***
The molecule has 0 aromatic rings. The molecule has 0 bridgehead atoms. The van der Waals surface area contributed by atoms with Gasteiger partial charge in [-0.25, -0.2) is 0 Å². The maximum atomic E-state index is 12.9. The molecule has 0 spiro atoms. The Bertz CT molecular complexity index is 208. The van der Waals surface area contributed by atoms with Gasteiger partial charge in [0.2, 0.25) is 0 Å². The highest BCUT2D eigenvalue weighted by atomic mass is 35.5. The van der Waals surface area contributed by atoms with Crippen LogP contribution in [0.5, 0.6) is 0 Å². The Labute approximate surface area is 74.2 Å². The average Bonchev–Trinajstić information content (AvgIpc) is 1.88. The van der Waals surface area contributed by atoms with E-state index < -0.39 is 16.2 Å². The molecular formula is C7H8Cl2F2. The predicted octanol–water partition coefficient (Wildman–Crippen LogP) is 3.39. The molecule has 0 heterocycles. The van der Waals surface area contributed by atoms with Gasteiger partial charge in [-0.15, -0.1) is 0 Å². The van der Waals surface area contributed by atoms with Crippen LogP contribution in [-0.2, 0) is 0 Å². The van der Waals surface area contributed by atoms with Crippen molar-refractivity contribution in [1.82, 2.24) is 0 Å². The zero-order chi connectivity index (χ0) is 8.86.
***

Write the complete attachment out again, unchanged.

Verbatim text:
The molecule has 0 aromatic rings. The molecule has 0 bridgehead atoms. The van der Waals surface area contributed by atoms with Gasteiger partial charge in [-0.25, -0.2) is 0 Å². The maximum atomic E-state index is 12.9. The molecule has 0 spiro atoms. The Bertz CT molecular complexity index is 208. The van der Waals surface area contributed by atoms with Gasteiger partial charge in [0.2, 0.25) is 0 Å². The highest BCUT2D eigenvalue weighted by atomic mass is 35.5. The van der Waals surface area contributed by atoms with Crippen LogP contribution in [0.5, 0.6) is 0 Å². The Labute approximate surface area is 74.2 Å². The average Bonchev–Trinajstić information content (AvgIpc) is 1.88. The van der Waals surface area contributed by atoms with E-state index < -0.39 is 16.2 Å². The molecular formula is C7H8Cl2F2. The predicted octanol–water partition coefficient (Wildman–Crippen LogP) is 3.39. The molecule has 0 heterocycles. The van der Waals surface area contributed by atoms with Gasteiger partial charge in [-0.15, -0.1) is 0 Å². The van der Waals surface area contributed by atoms with Crippen LogP contribution in [-0.2, 0) is 0 Å². The van der Waals surface area contributed by atoms with Crippen molar-refractivity contribution in [1.82, 2.24) is 0 Å². The zero-order chi connectivity index (χ0) is 8.86.